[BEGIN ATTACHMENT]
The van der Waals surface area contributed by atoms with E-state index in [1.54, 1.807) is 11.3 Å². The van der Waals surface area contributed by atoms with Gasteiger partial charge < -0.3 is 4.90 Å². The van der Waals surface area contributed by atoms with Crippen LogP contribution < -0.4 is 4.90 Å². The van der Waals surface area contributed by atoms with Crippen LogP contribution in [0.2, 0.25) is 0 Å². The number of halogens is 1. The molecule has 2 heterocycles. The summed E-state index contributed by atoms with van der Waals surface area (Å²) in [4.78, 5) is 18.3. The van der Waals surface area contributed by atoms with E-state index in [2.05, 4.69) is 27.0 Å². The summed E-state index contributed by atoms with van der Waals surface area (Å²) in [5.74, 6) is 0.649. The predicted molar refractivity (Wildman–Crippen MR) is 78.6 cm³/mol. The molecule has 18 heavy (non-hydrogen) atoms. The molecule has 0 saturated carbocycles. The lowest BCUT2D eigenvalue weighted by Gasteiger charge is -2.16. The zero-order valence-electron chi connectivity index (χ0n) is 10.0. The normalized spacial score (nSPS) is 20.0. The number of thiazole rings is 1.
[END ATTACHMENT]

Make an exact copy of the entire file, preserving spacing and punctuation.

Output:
The van der Waals surface area contributed by atoms with E-state index in [1.54, 1.807) is 11.3 Å². The van der Waals surface area contributed by atoms with Gasteiger partial charge < -0.3 is 4.90 Å². The van der Waals surface area contributed by atoms with Crippen LogP contribution < -0.4 is 4.90 Å². The van der Waals surface area contributed by atoms with Crippen LogP contribution in [0.2, 0.25) is 0 Å². The number of halogens is 1. The molecule has 2 heterocycles. The summed E-state index contributed by atoms with van der Waals surface area (Å²) in [4.78, 5) is 18.3. The van der Waals surface area contributed by atoms with E-state index in [2.05, 4.69) is 27.0 Å². The summed E-state index contributed by atoms with van der Waals surface area (Å²) in [5.74, 6) is 0.649. The predicted molar refractivity (Wildman–Crippen MR) is 78.6 cm³/mol. The molecule has 18 heavy (non-hydrogen) atoms. The molecule has 0 saturated carbocycles. The lowest BCUT2D eigenvalue weighted by Gasteiger charge is -2.16. The zero-order valence-electron chi connectivity index (χ0n) is 10.0. The normalized spacial score (nSPS) is 20.0. The number of thiazole rings is 1.